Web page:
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Hong Kong has worst home sales in 17 months on equities turmoil

Wednesday, September 2, 2015 - 18:41
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Hong Kong monthly home sales were the weakest in 17 months in August, as a deepening stock market rout that began in China hurt sentiment among homebuyers.

[HONG KONG] Hong Kong monthly home sales were the weakest in 17 months in August, as a deepening stock market rout that began in China hurt sentiment among homebuyers.

The city sold 3,896 residential units last month, about one-third fewer than a year earlier, according to government data Wednesday. The value of sales dropped by 26 per cent to HK$31.1 billion (US$4 billion) from a year earlier.

"The investment sentiment wasn't good in the past month," Alvin Lam, a director at the surveying arm of Midland Holdings Ltd, the biggest real estate agency traded on the city's stock exchange, said in a phone interview. "You can tell from the city's falling retail rents, consumption and retail sales.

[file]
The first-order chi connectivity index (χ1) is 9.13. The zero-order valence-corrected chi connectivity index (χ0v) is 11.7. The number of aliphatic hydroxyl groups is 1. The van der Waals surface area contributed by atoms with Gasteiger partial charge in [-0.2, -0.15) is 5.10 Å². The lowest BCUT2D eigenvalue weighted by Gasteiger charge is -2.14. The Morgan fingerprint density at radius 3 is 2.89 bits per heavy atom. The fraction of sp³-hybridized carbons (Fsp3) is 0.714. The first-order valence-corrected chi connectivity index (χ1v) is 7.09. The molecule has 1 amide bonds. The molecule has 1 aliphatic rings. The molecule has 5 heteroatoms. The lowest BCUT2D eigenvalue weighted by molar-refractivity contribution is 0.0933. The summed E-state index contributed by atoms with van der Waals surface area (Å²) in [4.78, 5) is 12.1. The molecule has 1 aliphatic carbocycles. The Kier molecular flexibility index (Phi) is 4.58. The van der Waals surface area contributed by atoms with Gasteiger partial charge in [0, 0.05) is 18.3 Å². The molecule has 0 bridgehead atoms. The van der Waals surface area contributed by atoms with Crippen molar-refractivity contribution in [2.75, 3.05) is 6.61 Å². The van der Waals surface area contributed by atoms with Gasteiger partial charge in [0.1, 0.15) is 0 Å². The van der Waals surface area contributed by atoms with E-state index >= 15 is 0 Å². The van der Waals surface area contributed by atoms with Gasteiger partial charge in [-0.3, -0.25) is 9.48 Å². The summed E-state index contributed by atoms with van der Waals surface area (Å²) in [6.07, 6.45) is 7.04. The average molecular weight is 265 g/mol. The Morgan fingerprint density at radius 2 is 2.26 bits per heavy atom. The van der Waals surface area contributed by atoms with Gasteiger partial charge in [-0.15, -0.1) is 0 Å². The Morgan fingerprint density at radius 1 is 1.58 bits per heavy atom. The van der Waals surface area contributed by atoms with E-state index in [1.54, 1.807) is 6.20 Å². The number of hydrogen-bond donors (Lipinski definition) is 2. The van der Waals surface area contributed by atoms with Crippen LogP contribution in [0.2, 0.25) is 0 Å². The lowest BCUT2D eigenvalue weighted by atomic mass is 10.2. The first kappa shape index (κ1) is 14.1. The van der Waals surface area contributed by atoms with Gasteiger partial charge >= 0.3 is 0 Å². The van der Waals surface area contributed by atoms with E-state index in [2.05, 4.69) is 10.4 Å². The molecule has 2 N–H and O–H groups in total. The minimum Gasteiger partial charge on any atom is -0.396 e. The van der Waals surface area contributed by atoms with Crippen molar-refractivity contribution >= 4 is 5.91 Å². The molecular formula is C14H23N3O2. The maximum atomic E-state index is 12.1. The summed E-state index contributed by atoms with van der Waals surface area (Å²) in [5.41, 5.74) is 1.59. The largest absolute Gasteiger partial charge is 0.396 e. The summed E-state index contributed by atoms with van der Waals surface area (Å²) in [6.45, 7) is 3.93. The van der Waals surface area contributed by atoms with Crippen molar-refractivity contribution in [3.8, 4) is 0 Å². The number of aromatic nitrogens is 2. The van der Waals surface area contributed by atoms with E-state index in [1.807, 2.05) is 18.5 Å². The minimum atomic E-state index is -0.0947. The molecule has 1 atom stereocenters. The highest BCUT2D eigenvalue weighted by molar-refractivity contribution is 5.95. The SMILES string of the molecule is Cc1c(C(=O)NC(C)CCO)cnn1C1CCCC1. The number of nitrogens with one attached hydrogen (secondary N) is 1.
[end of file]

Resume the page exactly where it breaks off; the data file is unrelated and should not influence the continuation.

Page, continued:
"Chinese equities have been sliding since mid-June, leading losses in stocks worldwide, amid concerns the nation's economy is slowing. Hong Kong's benchmark Hang Seng Index fell 12 per cent in August.

That is affecting demand for homes in Hong Kong. A day after the benchmark Shanghai Composite Index had its biggest tumble since 2007 on Aug 24, only four of 10 apartments in an auction of government quarters were sold. Ten units were sold at auction in February.

"People have been much more cautious because the adjustment was huge this time," said Mr Lam, who helped the government organize the auction.

"This is a widespread change. The adjustment happened not only in Hong Kong or Greater China, but also in the US and other areas."

Still, prices kept rising. They are up almost 10 per cent this year, according to a private index compiled by Centaline Property Agency Ltd.  Midland's Mr Lam said that some buyers have become more cautious. Aspen Crest, the city's latest new home project that went on sale, sold just over half of the units offered on the first day on Saturday, according to the South China Morning Post.

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